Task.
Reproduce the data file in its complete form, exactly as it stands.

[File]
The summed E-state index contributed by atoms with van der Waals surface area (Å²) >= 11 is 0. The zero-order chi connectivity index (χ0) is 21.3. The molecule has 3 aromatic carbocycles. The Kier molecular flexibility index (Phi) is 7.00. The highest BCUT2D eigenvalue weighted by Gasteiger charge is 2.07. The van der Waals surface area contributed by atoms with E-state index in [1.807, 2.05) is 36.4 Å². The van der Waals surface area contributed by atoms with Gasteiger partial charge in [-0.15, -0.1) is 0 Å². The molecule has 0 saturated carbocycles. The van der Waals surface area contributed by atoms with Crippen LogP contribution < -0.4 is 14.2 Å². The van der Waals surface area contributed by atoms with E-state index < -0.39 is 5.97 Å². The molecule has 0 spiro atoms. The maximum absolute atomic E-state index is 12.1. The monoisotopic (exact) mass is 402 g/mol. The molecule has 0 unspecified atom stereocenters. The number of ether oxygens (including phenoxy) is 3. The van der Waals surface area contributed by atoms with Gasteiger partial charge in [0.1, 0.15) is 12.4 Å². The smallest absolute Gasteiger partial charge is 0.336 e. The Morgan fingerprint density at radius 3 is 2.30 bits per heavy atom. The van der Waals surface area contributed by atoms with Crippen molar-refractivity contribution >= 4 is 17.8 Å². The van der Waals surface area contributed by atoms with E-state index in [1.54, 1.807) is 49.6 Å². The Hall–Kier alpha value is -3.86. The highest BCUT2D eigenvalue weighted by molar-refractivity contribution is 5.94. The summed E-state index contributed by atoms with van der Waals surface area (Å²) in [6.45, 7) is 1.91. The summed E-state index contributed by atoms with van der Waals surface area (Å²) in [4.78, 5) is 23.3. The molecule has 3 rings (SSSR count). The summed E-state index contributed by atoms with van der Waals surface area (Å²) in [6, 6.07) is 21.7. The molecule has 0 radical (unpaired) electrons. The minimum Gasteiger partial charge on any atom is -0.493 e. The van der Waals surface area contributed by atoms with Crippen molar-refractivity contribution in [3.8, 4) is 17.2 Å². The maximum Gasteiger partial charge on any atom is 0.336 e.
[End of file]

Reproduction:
The summed E-state index contributed by atoms with van der Waals surface area (Å²) >= 11 is 0. The zero-order chi connectivity index (χ0) is 21.3. The molecule has 3 aromatic carbocycles. The Kier molecular flexibility index (Phi) is 7.00. The highest BCUT2D eigenvalue weighted by Gasteiger charge is 2.07. The van der Waals surface area contributed by atoms with E-state index in [1.807, 2.05) is 36.4 Å². The van der Waals surface area contributed by atoms with Gasteiger partial charge in [-0.15, -0.1) is 0 Å². The molecule has 0 saturated carbocycles. The van der Waals surface area contributed by atoms with Crippen LogP contribution < -0.4 is 14.2 Å². The van der Waals surface area contributed by atoms with E-state index < -0.39 is 5.97 Å². The molecule has 0 spiro atoms. The maximum absolute atomic E-state index is 12.1. The monoisotopic (exact) mass is 402 g/mol. The molecule has 0 unspecified atom stereocenters. The number of ether oxygens (including phenoxy) is 3. The van der Waals surface area contributed by atoms with Gasteiger partial charge in [0.1, 0.15) is 12.4 Å². The smallest absolute Gasteiger partial charge is 0.336 e. The Morgan fingerprint density at radius 3 is 2.30 bits per heavy atom. The van der Waals surface area contributed by atoms with Crippen molar-refractivity contribution >= 4 is 17.8 Å². The van der Waals surface area contributed by atoms with E-state index in [1.54, 1.807) is 49.6 Å². The Hall–Kier alpha value is -3.86. The highest BCUT2D eigenvalue weighted by molar-refractivity contribution is 5.94. The summed E-state index contributed by atoms with van der Waals surface area (Å²) in [6.45, 7) is 1.91. The summed E-state index contributed by atoms with van der Waals surface area (Å²) in [4.78, 5) is 23.3. The molecule has 3 rings (SSSR count). The summed E-state index contributed by atoms with van der Waals surface area (Å²) in [6, 6.07) is 21.7. The molecule has 0 radical (unpaired) electrons. The minimum Gasteiger partial charge on any atom is -0.493 e. The van der Waals surface area contributed by atoms with Crippen molar-refractivity contribution in [3.8, 4) is 17.2 Å². The maximum Gasteiger partial charge on any atom is 0.336 e.